The Seven Pillars of Wisdom by T.E. Lawrence remains the most detailed historical account there is of the Great Arab Revolt, which in 1916 aimed to create a single unified Arab state stretching from Aleppo in Syria to Aden in Yemen, gaining independence from the Ottoman Empire.
But can Lawrence’s memoir be trusted as an historical account or was it the work of a liar and charlatan? Suspicion about the legend of Lawrence of Arabia has tainted the reputation of the man who was archaeologist, British intelligence officer and military leader fighting alongside Prince Feisal, one of the leaders of the Hashemite revolt.
The work of two academics, the Great Arab Revolt Project, has led them to believe not only was his account accurate, but that he was an exceptionally reliable source.
Dr Neil Faulkner and Professor Nick Saunders of Bristol University carried out nine years of archaeological investigations into the Great Arab Revolt between 2006 – 2014 in the deserts of southern Jordan. “Again and again and again we were able to find confirmation in the landscape of what he’d written” says Neil.
Surveying the ground with a metal detector, they were able to tell not only where military encounters took place but what happened. Like the study of blood spatter in murder case, they carried out a forensic analysis of battle scenes looking at the distribution of bullets (incoming fire) and spent cartridges (outgoing) together with their make and manufacture. Their conclusion: he was telling the truth.
“Lawrence finished the war a broken man” says Neil. He had been co-opted into British military intelligence because he had been working as an archaeologist in the area before the outbreak of war and spoke Arabic. But he never really recovered, says Neil, from the duplicity involved in fighting with the Arabs for a cause he knew at the same time the British were making sure they would never attain. “The British shafted the Arabs” says Neil. “While promising a united Arab state to get their help against the Ottoman Turks, they were at the same time carving up the Middle East map with the French”.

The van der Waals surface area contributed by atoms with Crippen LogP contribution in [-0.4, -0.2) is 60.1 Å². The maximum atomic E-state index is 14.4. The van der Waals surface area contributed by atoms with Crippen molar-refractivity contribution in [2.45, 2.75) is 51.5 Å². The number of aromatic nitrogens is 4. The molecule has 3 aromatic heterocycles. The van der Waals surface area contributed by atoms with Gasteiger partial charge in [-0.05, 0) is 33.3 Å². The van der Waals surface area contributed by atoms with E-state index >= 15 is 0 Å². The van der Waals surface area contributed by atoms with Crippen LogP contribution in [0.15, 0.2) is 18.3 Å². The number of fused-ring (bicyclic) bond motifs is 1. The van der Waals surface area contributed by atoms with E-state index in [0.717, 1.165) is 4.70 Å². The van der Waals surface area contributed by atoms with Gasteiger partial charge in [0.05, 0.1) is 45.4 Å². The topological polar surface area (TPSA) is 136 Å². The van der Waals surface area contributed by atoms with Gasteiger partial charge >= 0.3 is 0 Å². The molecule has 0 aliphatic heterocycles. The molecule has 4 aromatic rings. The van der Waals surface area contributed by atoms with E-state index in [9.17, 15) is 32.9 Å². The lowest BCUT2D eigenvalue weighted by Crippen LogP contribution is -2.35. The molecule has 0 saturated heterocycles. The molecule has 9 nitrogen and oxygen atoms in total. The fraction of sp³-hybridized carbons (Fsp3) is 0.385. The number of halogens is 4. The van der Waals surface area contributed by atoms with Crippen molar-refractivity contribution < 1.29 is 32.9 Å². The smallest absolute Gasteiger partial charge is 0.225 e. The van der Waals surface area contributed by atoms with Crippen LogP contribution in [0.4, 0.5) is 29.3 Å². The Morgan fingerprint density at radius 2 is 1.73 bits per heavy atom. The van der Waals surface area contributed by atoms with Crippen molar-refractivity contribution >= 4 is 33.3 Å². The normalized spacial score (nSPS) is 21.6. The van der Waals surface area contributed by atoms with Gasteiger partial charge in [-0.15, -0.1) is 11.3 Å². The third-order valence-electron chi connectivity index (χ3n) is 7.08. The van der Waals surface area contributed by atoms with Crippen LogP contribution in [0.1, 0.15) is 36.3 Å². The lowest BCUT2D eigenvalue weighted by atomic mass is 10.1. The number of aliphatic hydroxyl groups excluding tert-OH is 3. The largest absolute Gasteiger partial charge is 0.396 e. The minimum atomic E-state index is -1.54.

Dr Neil Faulkner in Batn Al-Ghoul, Jordan
Dr Neil Faulkner is talking to The Arts Society, Chiswick on Thursday 14 February in the Malinova Room at The Polish Social and Cultural Association (POSK), 238-246 King Street, Hammersmith, London W6 0RF. Tickets £10 on the door. Event details here.
His book Lawrence of Arabia’s War is available in bookshops and online.
Did you know about Lawrence’s links to 7 Hammersmith Terrace?
Lawrence might have been best known for his Arab connections, but he also had links to this part of London. Emery Walker, who lived at 7 Hammersmith Terrace, printed his translation of the Odyssey.
Take a closer look at the second picture down, to the right of the mantle piece!
The Emery Walker’s House archives have correspondence revealing that, despite Walker being in his mid 70s, both men seem to have become such good friends that Lawrence spent Xmas 1926 with the Walkers at their country home, Daneway.
Lawrence described Dorothy Walker, Emery’s daughter, as “an untiring, charming chatelaine” and wrote a letter of condolence to her after Emery’s death in July 1933. She was devastated by Lawrence’s early death soon after in May 1935. On his death Dorothy said that it was a “wicked waste”, he was “the last enthusiasm of my life” and “a great light has gone out”.
It is a sign how much the family admired Lawrence that they have a photography of a statue of his chiselled features which takes pride of place in Emery Walker’s House on the right of the mantelpiece in the ground floor dining room. You can see it for yourself when the house reopens on March 2nd for guided tours. www.emerywalker.org.uk